The annual downtown rental turnover in the middle of every August is typically the time when garbage weighs most heavily on the minds of most Madisonians, as refuse lines the sidewalks, alleys and driveways in many neighborhoods near the UW-Madison campus. There are other times when the city's streets get trashed, however. Halloween is a timely example, as State Street is lined with costume detritus, once-hidden beer cans, paper cups and fast food bags -- and for a couple years accompanied by broken glass -- during the morning after the revelries. Following Halloween, however, is the Mifflin Street Block Party, the large alcohol-driven gathering on the 400 and 500 blocks of West Mifflin Street that's traditionally held the last weekend before final exams in the UW's spring semester schedule.
The documentary Yesterday's Trash examines the issue of garbage, where it comes from and where it goes, both during and after the annual springtime rite in Madison's Bassett neighborhood. As introduced by its producer (and narrator) Ben Cohen: "It's springtime in Madison, Wisconsin, and that means you can count on one thing: the Mifflin Street Block Party...but I didn't come here today just to tell the story of the [party]. As I watched this enormous crowd, I couldn't help but wonder, who was going to clean up this mess?"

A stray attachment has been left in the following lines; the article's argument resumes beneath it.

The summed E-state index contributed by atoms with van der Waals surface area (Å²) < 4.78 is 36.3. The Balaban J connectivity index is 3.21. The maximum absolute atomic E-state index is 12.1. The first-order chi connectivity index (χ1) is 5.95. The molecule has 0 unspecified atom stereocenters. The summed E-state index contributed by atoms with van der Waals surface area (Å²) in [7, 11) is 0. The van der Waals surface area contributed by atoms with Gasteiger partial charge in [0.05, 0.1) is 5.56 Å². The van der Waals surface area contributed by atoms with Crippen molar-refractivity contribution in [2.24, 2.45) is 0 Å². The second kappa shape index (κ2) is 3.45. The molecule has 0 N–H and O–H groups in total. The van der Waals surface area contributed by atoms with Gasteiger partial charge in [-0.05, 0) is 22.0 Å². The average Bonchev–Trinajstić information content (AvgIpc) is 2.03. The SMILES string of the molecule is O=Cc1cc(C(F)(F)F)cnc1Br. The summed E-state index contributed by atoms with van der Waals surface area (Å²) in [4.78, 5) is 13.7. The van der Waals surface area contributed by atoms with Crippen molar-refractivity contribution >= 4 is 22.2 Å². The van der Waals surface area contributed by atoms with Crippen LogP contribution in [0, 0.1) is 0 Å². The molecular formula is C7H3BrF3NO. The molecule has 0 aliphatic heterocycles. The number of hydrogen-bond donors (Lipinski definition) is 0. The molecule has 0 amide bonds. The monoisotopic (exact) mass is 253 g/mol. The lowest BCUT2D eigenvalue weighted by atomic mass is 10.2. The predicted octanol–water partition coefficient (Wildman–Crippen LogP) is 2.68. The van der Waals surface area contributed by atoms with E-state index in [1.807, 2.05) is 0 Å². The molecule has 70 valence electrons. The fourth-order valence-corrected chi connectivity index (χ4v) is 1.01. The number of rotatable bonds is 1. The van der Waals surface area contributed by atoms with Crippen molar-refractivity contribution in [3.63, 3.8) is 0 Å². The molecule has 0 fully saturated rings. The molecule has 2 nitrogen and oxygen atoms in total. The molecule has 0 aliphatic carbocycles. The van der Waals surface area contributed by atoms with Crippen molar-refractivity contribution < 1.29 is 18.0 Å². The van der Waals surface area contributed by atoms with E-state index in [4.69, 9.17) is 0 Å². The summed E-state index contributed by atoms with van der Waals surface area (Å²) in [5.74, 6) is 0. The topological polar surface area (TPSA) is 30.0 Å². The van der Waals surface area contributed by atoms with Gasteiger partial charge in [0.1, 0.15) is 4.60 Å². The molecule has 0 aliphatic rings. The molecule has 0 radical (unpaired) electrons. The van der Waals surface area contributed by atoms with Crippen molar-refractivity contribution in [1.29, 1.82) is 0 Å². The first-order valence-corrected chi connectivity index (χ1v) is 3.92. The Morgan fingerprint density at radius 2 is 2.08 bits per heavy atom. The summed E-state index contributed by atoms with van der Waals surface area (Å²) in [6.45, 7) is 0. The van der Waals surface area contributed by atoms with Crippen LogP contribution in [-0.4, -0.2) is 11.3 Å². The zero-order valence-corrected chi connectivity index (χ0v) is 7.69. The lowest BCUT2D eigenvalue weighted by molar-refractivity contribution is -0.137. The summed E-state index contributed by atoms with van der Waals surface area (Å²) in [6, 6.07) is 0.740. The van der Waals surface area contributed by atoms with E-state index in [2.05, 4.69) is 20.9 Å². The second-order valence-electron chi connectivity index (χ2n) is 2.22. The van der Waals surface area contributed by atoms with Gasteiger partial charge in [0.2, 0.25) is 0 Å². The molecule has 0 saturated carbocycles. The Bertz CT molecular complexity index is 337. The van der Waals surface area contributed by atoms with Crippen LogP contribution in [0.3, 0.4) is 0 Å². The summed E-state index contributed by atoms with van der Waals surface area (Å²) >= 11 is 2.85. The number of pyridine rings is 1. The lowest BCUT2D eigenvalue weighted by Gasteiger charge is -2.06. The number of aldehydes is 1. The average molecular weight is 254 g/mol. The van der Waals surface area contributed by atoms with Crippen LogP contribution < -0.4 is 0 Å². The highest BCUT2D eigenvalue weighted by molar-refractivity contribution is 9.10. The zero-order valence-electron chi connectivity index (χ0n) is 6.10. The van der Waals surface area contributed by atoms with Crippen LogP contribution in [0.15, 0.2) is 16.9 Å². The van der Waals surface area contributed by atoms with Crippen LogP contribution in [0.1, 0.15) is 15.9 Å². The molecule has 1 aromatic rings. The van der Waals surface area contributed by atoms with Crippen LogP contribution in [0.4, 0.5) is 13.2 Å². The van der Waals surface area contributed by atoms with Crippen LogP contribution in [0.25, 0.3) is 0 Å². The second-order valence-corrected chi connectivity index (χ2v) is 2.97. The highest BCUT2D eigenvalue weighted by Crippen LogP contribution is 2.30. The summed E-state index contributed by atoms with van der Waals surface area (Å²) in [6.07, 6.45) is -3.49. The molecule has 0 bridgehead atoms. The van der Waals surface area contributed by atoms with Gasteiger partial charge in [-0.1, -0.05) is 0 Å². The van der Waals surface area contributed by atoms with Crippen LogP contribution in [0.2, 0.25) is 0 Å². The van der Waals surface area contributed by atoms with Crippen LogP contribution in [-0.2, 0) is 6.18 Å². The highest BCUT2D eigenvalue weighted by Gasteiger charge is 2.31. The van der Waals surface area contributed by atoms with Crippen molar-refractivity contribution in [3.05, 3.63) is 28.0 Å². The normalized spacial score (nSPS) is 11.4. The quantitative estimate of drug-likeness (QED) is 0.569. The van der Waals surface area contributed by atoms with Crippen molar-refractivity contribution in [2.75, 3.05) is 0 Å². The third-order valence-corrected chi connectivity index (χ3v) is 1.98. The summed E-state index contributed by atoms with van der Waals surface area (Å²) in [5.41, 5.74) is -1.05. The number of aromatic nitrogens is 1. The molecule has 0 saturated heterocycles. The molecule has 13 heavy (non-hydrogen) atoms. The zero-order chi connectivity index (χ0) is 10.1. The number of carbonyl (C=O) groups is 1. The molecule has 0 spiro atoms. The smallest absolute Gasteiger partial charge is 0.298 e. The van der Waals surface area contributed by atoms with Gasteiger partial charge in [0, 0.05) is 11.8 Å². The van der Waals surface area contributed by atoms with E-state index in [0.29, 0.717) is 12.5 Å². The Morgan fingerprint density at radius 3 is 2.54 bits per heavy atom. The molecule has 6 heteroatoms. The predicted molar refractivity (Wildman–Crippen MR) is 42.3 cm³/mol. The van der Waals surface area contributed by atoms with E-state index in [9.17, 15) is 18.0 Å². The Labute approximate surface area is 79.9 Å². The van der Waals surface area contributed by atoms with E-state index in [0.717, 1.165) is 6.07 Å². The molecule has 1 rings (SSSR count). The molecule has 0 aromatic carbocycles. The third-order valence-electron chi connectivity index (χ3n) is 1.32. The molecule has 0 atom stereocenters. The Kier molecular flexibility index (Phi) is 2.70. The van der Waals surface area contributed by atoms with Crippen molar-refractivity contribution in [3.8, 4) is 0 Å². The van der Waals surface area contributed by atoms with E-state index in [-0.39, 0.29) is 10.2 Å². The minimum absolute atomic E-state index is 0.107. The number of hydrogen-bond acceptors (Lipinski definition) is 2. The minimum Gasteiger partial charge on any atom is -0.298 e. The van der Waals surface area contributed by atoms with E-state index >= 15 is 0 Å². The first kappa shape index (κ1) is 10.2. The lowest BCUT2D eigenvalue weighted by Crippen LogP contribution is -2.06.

Cohen speaks with a police officer about their enforcement of littering, with an anti-littering evangelist, along with self-described lazy partiers and others pondering the scale of the clean-up necessary the following morning.
The first half of this engaging documentary -- shot over April 30 and May 1 of 2005 -- follows below.
The second part of Yesterday's Trash examines how the 400 and 500 blocks of West Mifflin Street were ultimately cleaned-up after the 2005 edition of the party. More information about the history of the Mifflin Street Block Party was published last year by The Badger Herald.